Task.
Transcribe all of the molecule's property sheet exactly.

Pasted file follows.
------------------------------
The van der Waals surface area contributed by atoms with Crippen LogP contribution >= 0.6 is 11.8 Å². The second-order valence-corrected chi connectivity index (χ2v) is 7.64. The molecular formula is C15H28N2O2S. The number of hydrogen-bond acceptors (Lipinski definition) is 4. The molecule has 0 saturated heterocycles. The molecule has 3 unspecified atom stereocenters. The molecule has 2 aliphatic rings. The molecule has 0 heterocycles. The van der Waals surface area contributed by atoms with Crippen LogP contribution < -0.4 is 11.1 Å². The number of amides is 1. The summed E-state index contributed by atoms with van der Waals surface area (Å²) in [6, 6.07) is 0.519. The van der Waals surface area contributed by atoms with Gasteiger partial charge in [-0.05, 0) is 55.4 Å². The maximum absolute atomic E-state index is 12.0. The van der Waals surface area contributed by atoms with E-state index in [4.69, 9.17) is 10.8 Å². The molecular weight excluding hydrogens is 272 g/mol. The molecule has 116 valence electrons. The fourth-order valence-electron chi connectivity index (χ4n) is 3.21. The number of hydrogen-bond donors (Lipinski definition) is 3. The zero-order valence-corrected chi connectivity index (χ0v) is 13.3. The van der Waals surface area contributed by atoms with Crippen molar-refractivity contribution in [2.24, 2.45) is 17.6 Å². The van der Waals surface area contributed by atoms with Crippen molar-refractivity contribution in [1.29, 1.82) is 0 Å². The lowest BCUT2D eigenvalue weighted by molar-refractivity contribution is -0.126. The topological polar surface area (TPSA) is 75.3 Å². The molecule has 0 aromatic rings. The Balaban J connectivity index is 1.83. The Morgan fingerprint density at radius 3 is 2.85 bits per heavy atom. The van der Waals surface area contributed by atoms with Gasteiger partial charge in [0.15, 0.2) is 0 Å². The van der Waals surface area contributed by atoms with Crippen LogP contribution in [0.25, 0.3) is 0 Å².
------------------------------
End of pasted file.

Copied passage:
The van der Waals surface area contributed by atoms with Crippen LogP contribution >= 0.6 is 11.8 Å². The second-order valence-corrected chi connectivity index (χ2v) is 7.64. The molecular formula is C15H28N2O2S. The number of hydrogen-bond acceptors (Lipinski definition) is 4. The molecule has 0 saturated heterocycles. The molecule has 3 unspecified atom stereocenters. The molecule has 2 aliphatic rings. The molecule has 0 heterocycles. The van der Waals surface area contributed by atoms with Crippen LogP contribution < -0.4 is 11.1 Å². The number of amides is 1. The summed E-state index contributed by atoms with van der Waals surface area (Å²) in [6, 6.07) is 0.519. The van der Waals surface area contributed by atoms with Gasteiger partial charge in [-0.05, 0) is 55.4 Å². The maximum absolute atomic E-state index is 12.0. The van der Waals surface area contributed by atoms with E-state index in [4.69, 9.17) is 10.8 Å². The molecular weight excluding hydrogens is 272 g/mol. The molecule has 116 valence electrons. The fourth-order valence-electron chi connectivity index (χ4n) is 3.21. The number of hydrogen-bond donors (Lipinski definition) is 3. The zero-order valence-corrected chi connectivity index (χ0v) is 13.3. The van der Waals surface area contributed by atoms with Crippen molar-refractivity contribution in [2.24, 2.45) is 17.6 Å². The van der Waals surface area contributed by atoms with Crippen molar-refractivity contribution in [1.29, 1.82) is 0 Å². The lowest BCUT2D eigenvalue weighted by molar-refractivity contribution is -0.126. The topological polar surface area (TPSA) is 75.3 Å². The molecule has 0 aromatic rings. The Balaban J connectivity index is 1.83. The Morgan fingerprint density at radius 3 is 2.85 bits per heavy atom. The van der Waals surface area contributed by atoms with Gasteiger partial charge in [0.15, 0.2) is 0 Å². The van der Waals surface area contributed by atoms with Crippen LogP contribution in [0.25, 0.3) is 0 Å².